News & Reports Aug 9, 2014 | 3:56 PMby Tromso Olympiad 2014

Round 7: Interim report

In yesterday's reports we mentioned the misadventures of the Burundi players - specifically the Women's team and board two from the Open team - who were absent at the start of play for Round 6. Today there were no 'normal' zero tolerance losses, as Chief Arbiter Takis Nikolopoulos created a grace period by making a series of announcements at the end of the countdown.

by GM Jonathan Tisdall

However, there were missing persons. The players from Burundi who missed the sixth round were again nowhere to be found at the start of play. The organizers are investigating.

Golden tickets

One of the recent announcements was that the organizers of the Qatar Masters Open 2014 will be drawing 10 'golden tickets' to the event during the Olympiad. Men rated over 2300 and women over 2200 can enter at a table at the player exit. Five men rated above 2300 and 5 women over 2200 will get entry to the Qatar Open 2014, free accommodation with full board in a 5-star hotel (25th November to 5th December) plus air tickets provided by the organizers!

Norwegian state broadcasters NRK requested and received a shuffling of tables in order to get the pairings they wanted on camera today. This meant a surprising change of geography in the top section of the playing hall, and I spotted one of the Chinese women arriving and automatically sitting down at the wrong, but usual table.

The table one Open match, between sole leaders Azerbaijan and Cuba, had been moved to the edge of the top playing area, and the Russia-China women's clash was shifted into the center, where there is room between the boards for cameras.

Favorites Russia are of course never far from the center of attention | photo: David Llada 

So today's live national TV coverage focused on Norway's top teams and the top Women's duel, with the Open event relegated to occasional checks  - demonstrating that Norwegian audiences want maximum drama, and are not biased to expect this from the “men's” event.

England's Matthew Sadler demonstrated another kind of focus:

Early action

China was involved in the early drama of Round 7. In the Open section, leader Liren Ding delivered an early and violent knockout against Serbian board one Milos Petrunovic. Not long afterwards they doubled their lead when prodigy Yi Wei beat A Indjic on board four. In the crunch women's match, China's number one, Yifan Hou lost the exchange early against Russia's recent acquisition, Kateryna Lagno, and despite reacting resourcefully, did not appear to have full compensation.

Cuba have managed to work their way to the top of the table without attracting much attention, but GM Lenier Dominguez Perez changed all that by setting off a large amount of beautiful sacrificial fireworks in the face of Azeri number one Shakhriyar Mamedyarov. The Cuban world number 11 landed a left, then a right, and a knockout blow in a truly spectacular combinational finish.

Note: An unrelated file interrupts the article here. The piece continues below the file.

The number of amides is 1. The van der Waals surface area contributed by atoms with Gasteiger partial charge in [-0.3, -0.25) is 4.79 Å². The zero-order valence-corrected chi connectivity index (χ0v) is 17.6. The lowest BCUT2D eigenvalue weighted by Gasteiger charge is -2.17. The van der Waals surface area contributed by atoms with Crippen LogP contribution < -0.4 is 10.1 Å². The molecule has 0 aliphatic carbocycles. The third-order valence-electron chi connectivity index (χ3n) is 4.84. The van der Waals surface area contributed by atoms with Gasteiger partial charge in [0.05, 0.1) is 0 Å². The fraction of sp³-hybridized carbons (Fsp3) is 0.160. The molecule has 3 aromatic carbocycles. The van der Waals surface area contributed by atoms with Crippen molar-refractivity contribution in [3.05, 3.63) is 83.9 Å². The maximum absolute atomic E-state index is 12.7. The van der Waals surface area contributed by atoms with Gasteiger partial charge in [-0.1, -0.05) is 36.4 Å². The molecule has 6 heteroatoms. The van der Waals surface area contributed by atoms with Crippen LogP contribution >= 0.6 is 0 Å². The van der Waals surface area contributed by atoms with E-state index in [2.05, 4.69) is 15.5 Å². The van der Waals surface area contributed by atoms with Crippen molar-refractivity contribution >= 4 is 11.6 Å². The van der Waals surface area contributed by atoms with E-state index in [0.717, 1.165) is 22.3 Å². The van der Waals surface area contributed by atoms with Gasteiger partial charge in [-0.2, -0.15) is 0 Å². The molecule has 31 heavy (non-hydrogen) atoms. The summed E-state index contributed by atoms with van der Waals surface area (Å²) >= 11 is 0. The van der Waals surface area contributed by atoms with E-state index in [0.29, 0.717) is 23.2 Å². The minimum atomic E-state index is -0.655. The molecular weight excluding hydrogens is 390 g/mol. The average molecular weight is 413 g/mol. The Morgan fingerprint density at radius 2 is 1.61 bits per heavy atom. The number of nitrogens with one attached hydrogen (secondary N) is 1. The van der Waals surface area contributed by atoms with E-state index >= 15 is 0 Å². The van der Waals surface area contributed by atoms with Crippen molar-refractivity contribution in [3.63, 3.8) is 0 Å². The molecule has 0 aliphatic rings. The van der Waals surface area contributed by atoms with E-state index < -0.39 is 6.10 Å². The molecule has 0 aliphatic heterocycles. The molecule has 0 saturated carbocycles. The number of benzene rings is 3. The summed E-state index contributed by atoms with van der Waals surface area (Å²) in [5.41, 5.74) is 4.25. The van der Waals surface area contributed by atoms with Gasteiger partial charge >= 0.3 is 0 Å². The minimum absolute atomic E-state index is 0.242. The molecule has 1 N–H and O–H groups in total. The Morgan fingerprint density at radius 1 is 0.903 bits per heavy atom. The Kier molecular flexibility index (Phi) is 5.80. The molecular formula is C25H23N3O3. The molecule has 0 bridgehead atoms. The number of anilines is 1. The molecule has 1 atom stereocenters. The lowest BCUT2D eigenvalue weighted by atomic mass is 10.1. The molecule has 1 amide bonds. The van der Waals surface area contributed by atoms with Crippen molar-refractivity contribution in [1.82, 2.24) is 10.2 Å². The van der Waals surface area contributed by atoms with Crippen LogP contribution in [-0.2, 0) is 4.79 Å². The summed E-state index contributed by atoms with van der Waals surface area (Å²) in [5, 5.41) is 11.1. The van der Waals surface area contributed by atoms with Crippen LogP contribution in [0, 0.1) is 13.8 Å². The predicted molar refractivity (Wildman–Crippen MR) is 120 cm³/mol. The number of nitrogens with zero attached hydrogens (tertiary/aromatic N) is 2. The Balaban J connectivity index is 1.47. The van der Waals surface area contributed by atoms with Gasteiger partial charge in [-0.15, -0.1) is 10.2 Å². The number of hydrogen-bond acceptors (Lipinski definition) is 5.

The Iranian women took an early lead against the other surprise performer of the event, with WGM Sarasadat Khademalsharieh winning on board two against Indonesian WGM Medina Aulia. This could be a key result as the Indonesians are higher rated on the top two, but lower on three and four - though the teams are very evenly matched.

Absent from India

The 19th seeded Indian team has had a good start to the Tromsø 2014 Olympiad - their top four boards are all overperforming - and going into Round 7 they were in 14th place. But on a day where the reporting team has been looking at the halftime statistics, we wondered - how strong could India have been? If they were reinforced with their top missing players - former world champion Vishy Anand and current world number 26 Pendyala Harikrishna - India's average for their top four rated players would be 2706 - and make them the fourth seeds.

A query about their absence on Twitter gathered some reactions from Indian fans and players, including this from star chess app programmer Asim Perreira:

and some suggested reading on the topic.

See also:


Sort by Date Descending Date Descending Date Ascending Most Liked Receive updates

Comments 0

Guest
Guest 3413224485
 
Join chess24
  • Free, Quick & Easy

  • Be the first to comment!

Register
or

Create your free account now to get started!

By clicking ‘Register’ you agree to our terms and conditions and confirm you have read our privacy policy, including the section on the use of cookies.

Lost your password? We'll send you a link to reset it!

After submitting this form you'll receive an email with the reset password link. If you still can't access your account please contact our customer service.